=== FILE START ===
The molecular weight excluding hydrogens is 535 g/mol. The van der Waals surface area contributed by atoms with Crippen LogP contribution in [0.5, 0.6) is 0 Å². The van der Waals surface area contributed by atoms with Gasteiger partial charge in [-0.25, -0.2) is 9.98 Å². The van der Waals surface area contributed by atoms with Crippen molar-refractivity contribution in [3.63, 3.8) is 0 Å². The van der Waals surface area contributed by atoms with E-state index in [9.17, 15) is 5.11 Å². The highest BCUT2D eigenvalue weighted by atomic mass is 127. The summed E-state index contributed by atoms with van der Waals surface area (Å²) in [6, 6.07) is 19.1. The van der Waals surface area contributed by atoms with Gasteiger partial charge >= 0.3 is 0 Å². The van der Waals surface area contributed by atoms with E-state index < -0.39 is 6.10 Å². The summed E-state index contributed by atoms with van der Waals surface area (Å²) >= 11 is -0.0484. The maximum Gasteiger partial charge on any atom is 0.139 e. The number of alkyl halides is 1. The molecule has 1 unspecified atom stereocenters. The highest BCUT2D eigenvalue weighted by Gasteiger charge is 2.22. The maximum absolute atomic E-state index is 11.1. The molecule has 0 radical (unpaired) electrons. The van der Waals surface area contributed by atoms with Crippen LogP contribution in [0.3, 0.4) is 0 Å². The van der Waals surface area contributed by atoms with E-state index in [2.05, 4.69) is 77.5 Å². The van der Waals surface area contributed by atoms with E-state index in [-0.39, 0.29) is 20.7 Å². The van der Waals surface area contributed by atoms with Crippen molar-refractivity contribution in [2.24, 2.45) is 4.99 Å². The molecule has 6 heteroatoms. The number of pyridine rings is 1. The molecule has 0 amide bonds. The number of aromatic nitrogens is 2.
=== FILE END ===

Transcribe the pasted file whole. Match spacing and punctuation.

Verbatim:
The molecular weight excluding hydrogens is 535 g/mol. The van der Waals surface area contributed by atoms with Crippen LogP contribution in [0.5, 0.6) is 0 Å². The van der Waals surface area contributed by atoms with Gasteiger partial charge in [-0.25, -0.2) is 9.98 Å². The van der Waals surface area contributed by atoms with Crippen molar-refractivity contribution in [3.63, 3.8) is 0 Å². The van der Waals surface area contributed by atoms with E-state index in [9.17, 15) is 5.11 Å². The highest BCUT2D eigenvalue weighted by atomic mass is 127. The summed E-state index contributed by atoms with van der Waals surface area (Å²) in [6, 6.07) is 19.1. The van der Waals surface area contributed by atoms with Gasteiger partial charge >= 0.3 is 0 Å². The van der Waals surface area contributed by atoms with E-state index < -0.39 is 6.10 Å². The summed E-state index contributed by atoms with van der Waals surface area (Å²) >= 11 is -0.0484. The maximum Gasteiger partial charge on any atom is 0.139 e. The number of alkyl halides is 1. The molecule has 1 unspecified atom stereocenters. The highest BCUT2D eigenvalue weighted by Gasteiger charge is 2.22. The maximum absolute atomic E-state index is 11.1. The molecule has 0 radical (unpaired) electrons. The van der Waals surface area contributed by atoms with Crippen LogP contribution in [0.3, 0.4) is 0 Å². The van der Waals surface area contributed by atoms with E-state index in [2.05, 4.69) is 77.5 Å². The van der Waals surface area contributed by atoms with E-state index in [-0.39, 0.29) is 20.7 Å². The van der Waals surface area contributed by atoms with Crippen molar-refractivity contribution in [2.24, 2.45) is 4.99 Å². The molecule has 6 heteroatoms. The number of pyridine rings is 1. The molecule has 0 amide bonds. The number of aromatic nitrogens is 2.